Sexual offences – has one excess bred another?

In the light of the recent discredited allegations of a paedophile ring at Westminster we must consider whether the pendulum has swung so far in favour of accusers that taxpayer’s money is being wasted in the erroneous pursuit of convictions of the innocent. Many allegations were simply untruthful fantasies of troubled people. The proclamation by police officers that allegations of a VIP paedophile ring were credible might be considered a mistake.  Harvey Proctor denounced the description of claims against him as ‘credible and true’ by Detective Superintendent Kenny McDonald.  Sir Leon Brittan, after years of service to the UK, was denied the peace of being cleared before his death of an allegation that it would appear was debunked even before he was interviewed.  Tom Watson MP, at a select committee expressed regret for repeating the words of an alleged sex abuse survivor who  described  Leon Britain as  ‘as close to evil as any human being can get””.  DS Kenny McDonald has been removed from the probe and the police have suffered the embarrassment of having to accept that they could no longer stand by the allegation of a VIP paedophile ring as it became clear the evidence did not support that conclusion.  Demands that Sir Bernard Hogan-Howe apologise to Lord Bramall for the manner in which the investigation against him was conducted are still gathering storm.  A more balanced outlook when considering allegations of this nature would have avoided all of this.  Of course, absence of evidence is not evidence of innocence but accusation is not guilt either.  It is closing our eyes to reality to proceed on the basis that no allegation is likely to be untruthful.

It is unkind to criticise the police.  They are in an unenviable position.  They have a legal duty to consider every complaint. There are also policy considerations. In  Hill v Chief Constable of West Yorkshire 1988 2 WLR 1049 HL determined that no duty of care was owed in the detection of crime. There was immunity from actions for negligence in failure to detect crime. Latter authorities have, it might be argued, watered down the protection apparently afforded by Hill. The case of DSD v Chief Constable of Police for the Metropolis [2014] EWHC 436 (QB) 2014 ALL ER (D) 76 (Mar) imposes a positive duty upon constabularies to conduct investigation into complaints into a timely and efficient manner.  If they do not act upon allegations, however weak, they are criticised by Government and their every move is scrutinised by lobby groups who will not themselves lightly accept that some allegations can be without basis.  However, the police have a duty to walk the tight rope with fairness to both sides.  It is possible to argue that these allegations could have been investigated more sensitively than they were.  They have a duty to investigate matters that might point to innocence as well as guilt.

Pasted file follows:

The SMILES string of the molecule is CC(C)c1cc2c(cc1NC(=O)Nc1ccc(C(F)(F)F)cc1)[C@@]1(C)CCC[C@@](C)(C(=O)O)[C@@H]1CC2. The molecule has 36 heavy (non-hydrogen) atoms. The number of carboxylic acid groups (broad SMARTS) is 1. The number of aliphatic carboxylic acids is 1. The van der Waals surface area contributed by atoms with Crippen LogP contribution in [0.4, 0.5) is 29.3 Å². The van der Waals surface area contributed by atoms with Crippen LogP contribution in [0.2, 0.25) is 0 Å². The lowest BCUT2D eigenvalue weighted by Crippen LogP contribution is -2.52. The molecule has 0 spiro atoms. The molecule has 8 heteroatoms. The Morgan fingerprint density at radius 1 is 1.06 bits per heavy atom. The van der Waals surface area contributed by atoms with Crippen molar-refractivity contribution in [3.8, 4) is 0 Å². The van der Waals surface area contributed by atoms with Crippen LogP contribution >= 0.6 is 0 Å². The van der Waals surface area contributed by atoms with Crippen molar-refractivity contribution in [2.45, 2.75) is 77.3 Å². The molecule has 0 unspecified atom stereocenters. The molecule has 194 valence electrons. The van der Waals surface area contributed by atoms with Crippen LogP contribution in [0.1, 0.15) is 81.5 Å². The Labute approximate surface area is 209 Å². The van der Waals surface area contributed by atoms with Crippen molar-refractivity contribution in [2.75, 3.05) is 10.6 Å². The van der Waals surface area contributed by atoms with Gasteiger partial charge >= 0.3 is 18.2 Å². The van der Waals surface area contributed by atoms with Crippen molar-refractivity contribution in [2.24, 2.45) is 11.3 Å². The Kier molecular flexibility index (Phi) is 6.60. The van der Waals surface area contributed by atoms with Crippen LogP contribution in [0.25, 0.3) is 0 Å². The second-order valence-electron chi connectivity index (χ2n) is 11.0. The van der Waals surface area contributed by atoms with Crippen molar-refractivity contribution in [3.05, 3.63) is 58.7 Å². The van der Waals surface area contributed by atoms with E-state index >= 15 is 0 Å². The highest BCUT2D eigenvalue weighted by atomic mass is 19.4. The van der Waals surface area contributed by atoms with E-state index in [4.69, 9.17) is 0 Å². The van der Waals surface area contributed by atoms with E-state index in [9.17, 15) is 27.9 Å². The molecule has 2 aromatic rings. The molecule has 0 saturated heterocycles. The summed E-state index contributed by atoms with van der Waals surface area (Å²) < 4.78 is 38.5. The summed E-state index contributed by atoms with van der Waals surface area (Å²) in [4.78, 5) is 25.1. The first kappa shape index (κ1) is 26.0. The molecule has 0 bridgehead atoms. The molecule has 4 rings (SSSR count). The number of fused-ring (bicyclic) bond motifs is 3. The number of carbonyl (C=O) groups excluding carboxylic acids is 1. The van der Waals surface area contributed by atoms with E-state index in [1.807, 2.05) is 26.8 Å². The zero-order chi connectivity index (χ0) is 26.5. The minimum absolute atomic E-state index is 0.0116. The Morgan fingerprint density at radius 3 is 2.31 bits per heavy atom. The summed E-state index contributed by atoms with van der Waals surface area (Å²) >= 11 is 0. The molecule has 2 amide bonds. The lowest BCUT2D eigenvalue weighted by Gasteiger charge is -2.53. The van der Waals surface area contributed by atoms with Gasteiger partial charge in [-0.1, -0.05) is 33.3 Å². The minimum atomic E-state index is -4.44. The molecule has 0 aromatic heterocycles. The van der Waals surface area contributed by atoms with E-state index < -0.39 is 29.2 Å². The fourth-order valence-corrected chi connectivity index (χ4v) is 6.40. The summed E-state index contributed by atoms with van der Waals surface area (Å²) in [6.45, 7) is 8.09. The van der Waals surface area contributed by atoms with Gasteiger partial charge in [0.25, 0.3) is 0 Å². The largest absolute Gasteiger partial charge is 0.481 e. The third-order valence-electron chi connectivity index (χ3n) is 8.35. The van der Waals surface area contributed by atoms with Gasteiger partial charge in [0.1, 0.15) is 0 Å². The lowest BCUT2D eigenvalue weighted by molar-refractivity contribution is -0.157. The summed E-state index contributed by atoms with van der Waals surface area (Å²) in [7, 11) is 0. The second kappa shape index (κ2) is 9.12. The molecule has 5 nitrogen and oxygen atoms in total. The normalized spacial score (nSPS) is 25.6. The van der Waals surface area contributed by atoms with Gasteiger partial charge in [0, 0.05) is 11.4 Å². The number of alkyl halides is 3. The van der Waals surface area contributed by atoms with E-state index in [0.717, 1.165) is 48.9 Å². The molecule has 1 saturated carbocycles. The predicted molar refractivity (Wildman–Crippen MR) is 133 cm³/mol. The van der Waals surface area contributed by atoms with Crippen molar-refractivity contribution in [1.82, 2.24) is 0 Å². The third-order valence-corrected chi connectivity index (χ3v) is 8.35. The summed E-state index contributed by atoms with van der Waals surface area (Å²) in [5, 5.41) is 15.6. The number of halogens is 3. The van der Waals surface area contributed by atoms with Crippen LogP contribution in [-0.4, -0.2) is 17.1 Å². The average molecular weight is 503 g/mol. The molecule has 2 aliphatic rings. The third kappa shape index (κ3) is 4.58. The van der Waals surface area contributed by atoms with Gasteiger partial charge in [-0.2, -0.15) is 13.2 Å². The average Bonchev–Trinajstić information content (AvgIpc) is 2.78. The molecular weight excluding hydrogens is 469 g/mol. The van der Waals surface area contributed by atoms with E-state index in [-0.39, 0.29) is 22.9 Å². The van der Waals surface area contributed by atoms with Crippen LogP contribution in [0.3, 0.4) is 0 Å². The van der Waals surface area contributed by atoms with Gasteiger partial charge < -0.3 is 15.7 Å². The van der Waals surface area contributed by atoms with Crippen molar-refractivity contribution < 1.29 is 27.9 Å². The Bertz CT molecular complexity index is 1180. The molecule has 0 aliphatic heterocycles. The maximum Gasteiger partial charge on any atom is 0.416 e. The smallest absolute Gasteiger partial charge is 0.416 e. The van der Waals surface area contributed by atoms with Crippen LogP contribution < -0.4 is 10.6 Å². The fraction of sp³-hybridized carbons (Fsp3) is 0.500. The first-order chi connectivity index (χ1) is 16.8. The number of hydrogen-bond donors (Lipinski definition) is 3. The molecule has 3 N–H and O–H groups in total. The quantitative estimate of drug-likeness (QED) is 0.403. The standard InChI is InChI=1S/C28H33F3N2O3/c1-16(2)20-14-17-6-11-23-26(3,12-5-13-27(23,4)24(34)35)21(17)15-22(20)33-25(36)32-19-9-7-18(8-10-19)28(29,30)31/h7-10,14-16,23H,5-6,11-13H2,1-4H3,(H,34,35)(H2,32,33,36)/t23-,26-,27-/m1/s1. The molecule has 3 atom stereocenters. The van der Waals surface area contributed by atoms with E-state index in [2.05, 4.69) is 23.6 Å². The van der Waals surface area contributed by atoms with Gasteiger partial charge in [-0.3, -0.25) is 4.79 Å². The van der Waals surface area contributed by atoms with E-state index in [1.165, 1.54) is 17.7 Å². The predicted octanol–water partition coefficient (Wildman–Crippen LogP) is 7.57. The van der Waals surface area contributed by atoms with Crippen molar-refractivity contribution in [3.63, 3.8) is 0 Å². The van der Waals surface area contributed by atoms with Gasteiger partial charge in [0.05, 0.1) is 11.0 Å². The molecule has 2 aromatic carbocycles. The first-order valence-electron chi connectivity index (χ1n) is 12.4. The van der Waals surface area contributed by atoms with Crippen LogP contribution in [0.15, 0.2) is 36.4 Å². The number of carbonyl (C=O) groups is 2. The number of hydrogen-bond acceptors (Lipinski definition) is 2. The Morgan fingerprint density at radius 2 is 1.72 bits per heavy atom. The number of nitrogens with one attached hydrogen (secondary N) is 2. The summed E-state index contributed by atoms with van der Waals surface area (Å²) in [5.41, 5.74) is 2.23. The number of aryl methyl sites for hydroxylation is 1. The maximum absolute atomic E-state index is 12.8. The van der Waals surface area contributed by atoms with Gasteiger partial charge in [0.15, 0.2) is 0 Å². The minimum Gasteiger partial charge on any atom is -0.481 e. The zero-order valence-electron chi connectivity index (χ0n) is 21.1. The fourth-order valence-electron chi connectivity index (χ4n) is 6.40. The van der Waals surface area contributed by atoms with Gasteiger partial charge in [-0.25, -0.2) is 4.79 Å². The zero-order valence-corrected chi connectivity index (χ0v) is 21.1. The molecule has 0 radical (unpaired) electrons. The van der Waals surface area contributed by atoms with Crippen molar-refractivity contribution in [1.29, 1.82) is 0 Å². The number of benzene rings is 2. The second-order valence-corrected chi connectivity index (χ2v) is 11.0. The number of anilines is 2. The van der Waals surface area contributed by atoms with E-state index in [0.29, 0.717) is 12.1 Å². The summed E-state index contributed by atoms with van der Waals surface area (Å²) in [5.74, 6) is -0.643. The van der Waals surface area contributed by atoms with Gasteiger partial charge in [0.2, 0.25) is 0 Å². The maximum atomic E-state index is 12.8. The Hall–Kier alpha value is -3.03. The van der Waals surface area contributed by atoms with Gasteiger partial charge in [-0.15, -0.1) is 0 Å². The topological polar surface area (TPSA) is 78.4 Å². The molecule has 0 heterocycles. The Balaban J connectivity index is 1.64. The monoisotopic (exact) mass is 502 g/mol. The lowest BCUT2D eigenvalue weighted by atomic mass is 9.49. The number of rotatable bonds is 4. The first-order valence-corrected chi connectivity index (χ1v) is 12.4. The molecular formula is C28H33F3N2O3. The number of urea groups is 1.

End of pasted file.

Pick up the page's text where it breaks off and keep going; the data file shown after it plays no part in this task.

Harvey Proctor is correct when speaking of how the police expressed their views of his accuser. It is not for the police to decide whether allegations made by ‘Nick’ are ‘credible and true’.  The police are evidence gatherers not adjudicators.  In fact, the specific wording of the oath taken by officers at the time of their attestation reads ‘I, … of, … do solemnly and sincerely declare and affirm that I will well and truly serve the Queen in the office of constable, with fairness, integrity, diligence and impartiality’ – S29 Police Act 1997.  Further Code 3.5 of S23 Criminal Procedure and Investigations Act 1996 sets down that an ‘investigator should pursue all reasonable lines of inquiry, whether these points towards or away from the suspect’.  In fairness, there is no evidence the police failed to do that here and because of their diligence they were able to identify that ‘Nick’ was not reliable.  Ill considered comments from one officer, however senior, do not evidence an overall policy or failure of the investigative process generally.  However, it is clear that Parliament wished, and a fair society would demand, that the police keep an open mind while considering allegations.  A fair and impartial investigator is one who considers all avenues including the possibility that an allegation could be without merit.